•  Lighter dust will move faster on the surface of a flowing river. It is due to the high-velocity gradient at the top layer of water and due to lower dynamic fluid friction at that layer

Lubricated

The fluid friction where a fluid separates two solid surfaces is known as lubricated friction. It is a technique employed to reduce wear of one or both surfaces. In most cases the applied load is carried by pressure generated within the fluid. It is due to the frictional viscous resistance to motion of the lubricating fluid between the surfaces. Suitable lubrication allows smooth continuous operation of equipment. Moreover there will be only mild wear, and without excessive stresses or seizures at bearings. When lubrication breaks down, metal or other components can rub destructively over each other. It causes heat and possibly damage or failure.

Skin

The friction that arises from the interaction between the fluid and the skin of the body is known as skin friction. Skin friction is directly related to the area of the surface of the body that is in contact with the fluid. Skin friction obeys the drag equation and it rises with the square of the velocity.

It is caused by viscous drag in the boundary layer around the object. Skin friction can be reduced in two ways. The first is to shape the moving body so that it makes the flow smooth, like an airfoil. The second method is to decrease the length and cross-section of the moving object.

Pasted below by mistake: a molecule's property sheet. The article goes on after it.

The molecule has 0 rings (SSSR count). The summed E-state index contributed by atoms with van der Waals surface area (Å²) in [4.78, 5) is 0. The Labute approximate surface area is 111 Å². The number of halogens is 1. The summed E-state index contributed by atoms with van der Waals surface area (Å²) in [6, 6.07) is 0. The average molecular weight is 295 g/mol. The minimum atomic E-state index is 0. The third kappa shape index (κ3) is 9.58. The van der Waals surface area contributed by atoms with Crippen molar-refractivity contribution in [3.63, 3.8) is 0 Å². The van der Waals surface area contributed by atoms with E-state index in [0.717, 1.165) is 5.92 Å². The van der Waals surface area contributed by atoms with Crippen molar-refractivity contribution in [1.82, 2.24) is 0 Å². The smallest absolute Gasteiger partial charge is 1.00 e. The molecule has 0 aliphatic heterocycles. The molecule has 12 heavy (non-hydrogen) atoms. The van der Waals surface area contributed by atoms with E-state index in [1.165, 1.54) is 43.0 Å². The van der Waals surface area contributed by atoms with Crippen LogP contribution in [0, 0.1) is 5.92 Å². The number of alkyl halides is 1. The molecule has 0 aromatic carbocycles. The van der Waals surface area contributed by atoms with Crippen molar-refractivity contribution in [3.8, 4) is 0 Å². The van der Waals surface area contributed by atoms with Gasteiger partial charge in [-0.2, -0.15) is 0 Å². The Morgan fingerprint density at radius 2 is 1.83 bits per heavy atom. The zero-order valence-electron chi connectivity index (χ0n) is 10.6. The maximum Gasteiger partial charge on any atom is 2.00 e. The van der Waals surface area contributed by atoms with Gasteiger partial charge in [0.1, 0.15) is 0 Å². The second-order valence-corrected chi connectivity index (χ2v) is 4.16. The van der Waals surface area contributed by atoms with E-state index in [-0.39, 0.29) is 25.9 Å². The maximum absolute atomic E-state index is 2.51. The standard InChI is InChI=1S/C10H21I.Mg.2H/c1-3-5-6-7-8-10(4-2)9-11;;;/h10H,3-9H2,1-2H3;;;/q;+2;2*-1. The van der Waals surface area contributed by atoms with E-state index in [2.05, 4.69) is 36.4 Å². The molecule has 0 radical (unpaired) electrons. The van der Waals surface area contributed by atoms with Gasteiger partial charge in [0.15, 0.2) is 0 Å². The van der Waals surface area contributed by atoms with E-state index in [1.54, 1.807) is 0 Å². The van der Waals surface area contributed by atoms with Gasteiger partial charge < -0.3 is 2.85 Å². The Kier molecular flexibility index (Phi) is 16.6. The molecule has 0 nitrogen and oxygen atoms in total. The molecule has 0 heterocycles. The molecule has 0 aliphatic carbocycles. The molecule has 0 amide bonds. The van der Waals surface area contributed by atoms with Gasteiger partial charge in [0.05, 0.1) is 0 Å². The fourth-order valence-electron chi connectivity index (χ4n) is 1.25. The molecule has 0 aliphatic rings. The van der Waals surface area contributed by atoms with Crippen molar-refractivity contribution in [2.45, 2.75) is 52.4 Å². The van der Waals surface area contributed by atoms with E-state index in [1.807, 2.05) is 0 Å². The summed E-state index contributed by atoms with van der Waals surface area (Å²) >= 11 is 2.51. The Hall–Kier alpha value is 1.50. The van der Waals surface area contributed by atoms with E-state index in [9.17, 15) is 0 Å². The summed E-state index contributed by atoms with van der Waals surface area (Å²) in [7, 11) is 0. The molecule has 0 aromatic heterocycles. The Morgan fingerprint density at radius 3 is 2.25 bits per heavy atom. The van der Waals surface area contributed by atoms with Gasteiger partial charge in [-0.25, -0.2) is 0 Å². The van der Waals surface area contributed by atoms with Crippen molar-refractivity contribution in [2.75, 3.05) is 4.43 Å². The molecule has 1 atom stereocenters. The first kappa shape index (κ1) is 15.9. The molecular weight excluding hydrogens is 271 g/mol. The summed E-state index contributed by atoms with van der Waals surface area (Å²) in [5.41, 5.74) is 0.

Internal Friction

The force resisting motion between the elements making up a solid material while it undergoes deformation is known as internal friction.

Plastic deformation in solids is an irreversible change and it is  in the internal molecular structure of an object. This change may be due to an applied force or a change in temperature or both. If the shape of an object change then it is called strain and the force causing it is called stress.

Elastic deformation in solids is reversible change and it is in the internal molecular structure of an object. Stress does not always cause permanent change. When deformation occurs, internal forces oppose the applied force. When the applied stress is not too large then the opposing forces may completely resist the applied force. This allows the object to assume a new equilibrium state and to regain to its original shape when the force is removed. This is known as elasticity or elastic deformation.

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Friction is the force that opposes the motion of a solid object over another. There are mainly four types of
friction: static friction, sliding friction, rolling friction, and fluid friction

Friction is caused due to the irregularities on the two surfaces in contact. Even the smoothest surfaces have
minute irregularities in them and these irregularities of the two surfaces interlock into each other and create friction.
Larger the irregularities more is the friction.

The frictional force between two bodies depends mainly on three factors: (I) the adhesion between body surfaces
(ii) roughness of the surface (iii) deformation of bodies

Professor David Tabor is called the father of friction